Justice Williams noted that there was “a number of troubling aspects” to Ciau’s testimony. The judge did not believe that Ciau could have identified the black car in the night with the poor lighting condition of the area.
“ASP Ciau’s testimony was shredded under cross-examination. Not only was it established that he altered the facts of the statement upon instruction, but seemed to struggle between truth and the altered version. His testimony cannot be believed with regard to where he was on the night of the incident. He admittedly corrected things from his statement upon direction from the Director of Public Prosecutions, who, he said, told him to do so. Clearly, his evidence was doctored in part, to place him at home and to be able to hear, see and do certain things,” Justice Williams said.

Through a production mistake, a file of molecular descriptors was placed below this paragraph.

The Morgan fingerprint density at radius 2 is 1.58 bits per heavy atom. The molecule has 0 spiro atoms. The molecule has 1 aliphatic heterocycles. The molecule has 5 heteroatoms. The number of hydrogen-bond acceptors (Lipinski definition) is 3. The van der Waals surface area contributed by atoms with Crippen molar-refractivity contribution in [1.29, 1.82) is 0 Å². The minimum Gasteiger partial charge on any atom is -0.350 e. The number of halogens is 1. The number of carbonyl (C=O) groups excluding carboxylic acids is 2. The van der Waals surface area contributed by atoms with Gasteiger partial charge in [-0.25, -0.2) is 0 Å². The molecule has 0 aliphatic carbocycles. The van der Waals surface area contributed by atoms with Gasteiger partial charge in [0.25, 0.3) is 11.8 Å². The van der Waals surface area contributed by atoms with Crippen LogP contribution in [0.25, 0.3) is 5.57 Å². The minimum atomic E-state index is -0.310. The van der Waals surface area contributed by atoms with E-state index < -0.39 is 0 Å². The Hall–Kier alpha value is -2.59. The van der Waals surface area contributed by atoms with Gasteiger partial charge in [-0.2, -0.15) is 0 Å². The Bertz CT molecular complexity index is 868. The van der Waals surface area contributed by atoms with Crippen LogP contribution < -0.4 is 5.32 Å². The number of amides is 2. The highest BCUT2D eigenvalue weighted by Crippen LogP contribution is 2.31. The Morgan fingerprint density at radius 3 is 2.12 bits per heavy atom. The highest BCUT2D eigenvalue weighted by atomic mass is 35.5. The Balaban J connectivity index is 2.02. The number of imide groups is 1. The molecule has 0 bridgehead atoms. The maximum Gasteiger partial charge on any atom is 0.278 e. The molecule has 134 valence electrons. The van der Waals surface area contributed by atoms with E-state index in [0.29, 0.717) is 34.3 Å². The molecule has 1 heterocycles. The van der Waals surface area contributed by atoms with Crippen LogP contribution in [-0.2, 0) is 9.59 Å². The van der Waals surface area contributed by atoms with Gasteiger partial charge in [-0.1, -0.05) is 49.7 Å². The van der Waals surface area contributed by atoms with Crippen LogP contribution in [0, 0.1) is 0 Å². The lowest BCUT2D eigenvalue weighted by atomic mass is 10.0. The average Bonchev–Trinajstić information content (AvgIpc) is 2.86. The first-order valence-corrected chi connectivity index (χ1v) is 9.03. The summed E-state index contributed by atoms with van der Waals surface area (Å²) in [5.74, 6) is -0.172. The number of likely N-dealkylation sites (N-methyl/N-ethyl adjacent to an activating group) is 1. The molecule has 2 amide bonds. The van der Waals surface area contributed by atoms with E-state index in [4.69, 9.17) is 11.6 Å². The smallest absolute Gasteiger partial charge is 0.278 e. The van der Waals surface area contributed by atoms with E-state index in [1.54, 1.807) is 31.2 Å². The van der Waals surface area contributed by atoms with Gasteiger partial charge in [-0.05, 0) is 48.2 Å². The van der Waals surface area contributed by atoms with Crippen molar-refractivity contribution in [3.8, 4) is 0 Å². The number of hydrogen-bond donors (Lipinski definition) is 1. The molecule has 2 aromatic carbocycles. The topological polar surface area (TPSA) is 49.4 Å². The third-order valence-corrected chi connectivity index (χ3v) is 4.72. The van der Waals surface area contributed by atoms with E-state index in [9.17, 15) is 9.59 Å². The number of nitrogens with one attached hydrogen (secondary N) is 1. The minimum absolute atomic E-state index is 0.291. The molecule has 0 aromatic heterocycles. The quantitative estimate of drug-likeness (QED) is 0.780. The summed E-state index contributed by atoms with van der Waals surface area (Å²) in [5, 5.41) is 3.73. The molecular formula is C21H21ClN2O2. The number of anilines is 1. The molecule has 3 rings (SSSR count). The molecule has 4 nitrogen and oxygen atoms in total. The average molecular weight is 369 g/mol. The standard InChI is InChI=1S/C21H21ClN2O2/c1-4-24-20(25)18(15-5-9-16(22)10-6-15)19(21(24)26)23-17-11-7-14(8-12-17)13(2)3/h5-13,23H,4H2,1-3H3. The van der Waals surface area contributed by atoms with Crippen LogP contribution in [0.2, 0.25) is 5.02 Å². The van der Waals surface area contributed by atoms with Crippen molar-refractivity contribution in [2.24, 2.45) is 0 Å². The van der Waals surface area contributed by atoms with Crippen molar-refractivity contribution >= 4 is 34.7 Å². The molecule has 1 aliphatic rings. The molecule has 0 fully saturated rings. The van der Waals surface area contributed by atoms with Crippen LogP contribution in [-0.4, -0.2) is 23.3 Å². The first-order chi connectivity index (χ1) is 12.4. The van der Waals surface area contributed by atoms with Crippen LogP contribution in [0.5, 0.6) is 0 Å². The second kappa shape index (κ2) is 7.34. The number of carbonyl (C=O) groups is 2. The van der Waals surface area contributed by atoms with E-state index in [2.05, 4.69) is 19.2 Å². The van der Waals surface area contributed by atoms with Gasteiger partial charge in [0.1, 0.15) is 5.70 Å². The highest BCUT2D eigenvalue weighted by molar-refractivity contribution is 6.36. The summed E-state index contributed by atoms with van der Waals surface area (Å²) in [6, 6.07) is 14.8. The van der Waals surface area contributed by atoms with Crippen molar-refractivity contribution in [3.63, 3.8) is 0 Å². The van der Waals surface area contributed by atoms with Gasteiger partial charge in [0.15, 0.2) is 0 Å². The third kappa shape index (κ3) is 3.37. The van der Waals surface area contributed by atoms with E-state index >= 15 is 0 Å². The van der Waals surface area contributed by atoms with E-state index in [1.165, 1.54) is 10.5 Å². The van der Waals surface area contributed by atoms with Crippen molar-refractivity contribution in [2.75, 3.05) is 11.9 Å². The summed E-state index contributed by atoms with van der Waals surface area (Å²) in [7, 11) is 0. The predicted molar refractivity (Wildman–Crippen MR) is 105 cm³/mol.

Aaron Paquil, the Crown’s main witness, was living at his mother’s Mahogany Street address at the time of the murder in 2012. James Noralez is Paquil’s cousin.
When the trial began, Senior Crown Counsel Sheiniza Smith, who led the Crown’s evidence, had difficulties in locating Paquil, and had to ask Justice Williams to issue a bench warrant for him, because he did not appear in court when he was summoned to do so.
Eventually, Paquil made his appearance and took the witness stand.
Paquil testified that on the night of the murder, they were all hanging out at Leslie’s Linda Vista Street home, smoking marijuana and drinking, and then they ran out of drinks and the deceased and the accused went in a black Honda Accord car that was being driven by Baptist to buy drinks.